He’s been back in the City of Destiny “every day” since wrapping up his rookie season with the Cleveland Browns on Jan. 3.
“I wake up in Tacoma and go to sleep in Tacoma,” the 6-4, 300-pound defensive lineman told Cougfan.com Saturday at the “Night with Cougar Football” event at the Sheraton in downtown Seattle.
He’s been training this off-season with retired Seahawks Pro Bowler and Cougar legend Marcus Trufant and Trufant’s young brother, Desmond, of the Atlanta Falcons.
All three are products of Tacoma’s Wilson High. When Cooper graduated from Wilson in 2010, the NFL was a distant dream due to a learning disability that was undermining his academics.
“I only had one scholarship offer and that was to Washington State. They gave me an opportunity to get my education and play football,” Cooper said.
Other schools were scared off by the learning disability, but then-WSU assistant coach Mike Levenseller (yet another product of the Tacoma pipeline to Pullman) proposed that Cooper grayshirt, take courses at Tacoma Community College and then enroll at WSU.
“What I did on the football field was hard work and determination and now it’s got me to the National Football League. But I wouldn’t have got there without WSU,” he said.
His first regular-season game with the Browns, in Week 3 against Oakland, was a true milestone. “Running through that tunnel it was like, ‘Hey, I made it, man.’ Not just for me but for my family and for my city. That was a great feeling,” he said.
Cooper saw action in 14 games, posting 19 tackles and 1.5 sacks. The Week 15 contest against the Seahawks at CenturyLink Field was another landmark moment for Cooper.
“I had my family behind me and I can tell that the Seahawks fans wanted to win. But anytime me or (former University of Washington defensive lineman) Danny Shelton made a play, I could just feel the vibe was positive.”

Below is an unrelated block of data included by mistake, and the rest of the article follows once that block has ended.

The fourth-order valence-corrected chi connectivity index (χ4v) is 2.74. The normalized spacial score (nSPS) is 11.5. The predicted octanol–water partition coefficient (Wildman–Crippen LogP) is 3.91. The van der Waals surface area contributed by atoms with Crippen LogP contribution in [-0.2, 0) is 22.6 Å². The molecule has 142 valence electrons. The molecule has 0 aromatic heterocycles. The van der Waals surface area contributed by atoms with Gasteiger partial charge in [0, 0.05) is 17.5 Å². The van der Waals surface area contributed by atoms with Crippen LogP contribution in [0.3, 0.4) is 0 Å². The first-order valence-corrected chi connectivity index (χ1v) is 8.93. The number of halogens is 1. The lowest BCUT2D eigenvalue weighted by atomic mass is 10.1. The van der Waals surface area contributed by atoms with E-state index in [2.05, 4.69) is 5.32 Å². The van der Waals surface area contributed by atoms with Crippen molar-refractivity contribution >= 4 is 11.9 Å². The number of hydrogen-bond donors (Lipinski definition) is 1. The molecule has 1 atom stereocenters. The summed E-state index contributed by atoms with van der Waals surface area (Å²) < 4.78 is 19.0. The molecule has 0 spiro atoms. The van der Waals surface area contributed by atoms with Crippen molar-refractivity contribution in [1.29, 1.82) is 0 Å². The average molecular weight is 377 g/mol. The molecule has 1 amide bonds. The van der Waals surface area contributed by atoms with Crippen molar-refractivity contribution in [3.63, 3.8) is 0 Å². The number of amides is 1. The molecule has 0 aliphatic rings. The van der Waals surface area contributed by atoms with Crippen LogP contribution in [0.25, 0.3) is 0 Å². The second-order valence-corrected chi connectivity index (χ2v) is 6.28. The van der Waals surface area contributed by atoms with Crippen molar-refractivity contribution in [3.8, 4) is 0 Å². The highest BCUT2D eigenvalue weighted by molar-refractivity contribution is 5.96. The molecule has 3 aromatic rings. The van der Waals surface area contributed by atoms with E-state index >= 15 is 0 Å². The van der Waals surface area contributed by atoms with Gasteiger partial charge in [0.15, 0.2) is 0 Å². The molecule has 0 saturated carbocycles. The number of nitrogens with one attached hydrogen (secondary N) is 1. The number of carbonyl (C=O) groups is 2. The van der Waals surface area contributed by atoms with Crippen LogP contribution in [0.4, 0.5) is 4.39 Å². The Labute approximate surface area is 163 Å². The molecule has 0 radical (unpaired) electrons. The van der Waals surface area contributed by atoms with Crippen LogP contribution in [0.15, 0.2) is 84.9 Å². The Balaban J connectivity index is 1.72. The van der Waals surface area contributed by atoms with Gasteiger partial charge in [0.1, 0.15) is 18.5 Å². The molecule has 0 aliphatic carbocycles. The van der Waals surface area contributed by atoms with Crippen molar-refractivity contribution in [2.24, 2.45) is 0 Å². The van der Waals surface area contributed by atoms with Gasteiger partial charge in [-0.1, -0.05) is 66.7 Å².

COOPER WASN’T THE ONLY NFL COUG at Saturday’s “Night with Cougar Football.” The list of past and present pros was long and included Deone Bucannon, a 2013 All-American safety that the Arizona Cardinals have turned into a linebacker.
This past season, Bucannon emerged as one of the NFL’s most versatile defensive weapons, a hybrid linebacker/safety that the Cardinals coaching staff dubbed the ‘moneybacker.’ He started every game for the NFC West champions, finishing with 112 tackles, 3 sacks, 3 forced fumbles and an interception returned for a touchdown.
“I like it a lot,” Bucannon said of his moneybacker role. “I’m thankful that the Cardinals, they made a position for me to get out there and be an every-down guy. I love it. You don’t question it, you just get out there and you play.”
Playing for Arizona has afforded him the experience of playing for one the league’s more colorful characters in Cardinals head coach Bruce Arians.
“He’s an awesome coach,” Bucannon said. “Everything you see, what he does in interviews, the type of guy you imagine him to be, that’s exactly who he is. Great stand-up guy, a person you can relate to. That’s who he is.”
Bucannon’s breakout 2015 campaign didn’t go unnoticed by NFL analysts. NFL.com writer Chris Wesseling called him the “glue holding the run-stuffing front seven and the ballhawking secondary together” on a defense that includes star defensive backs Tyrann Mathieu and Patrick Peterson.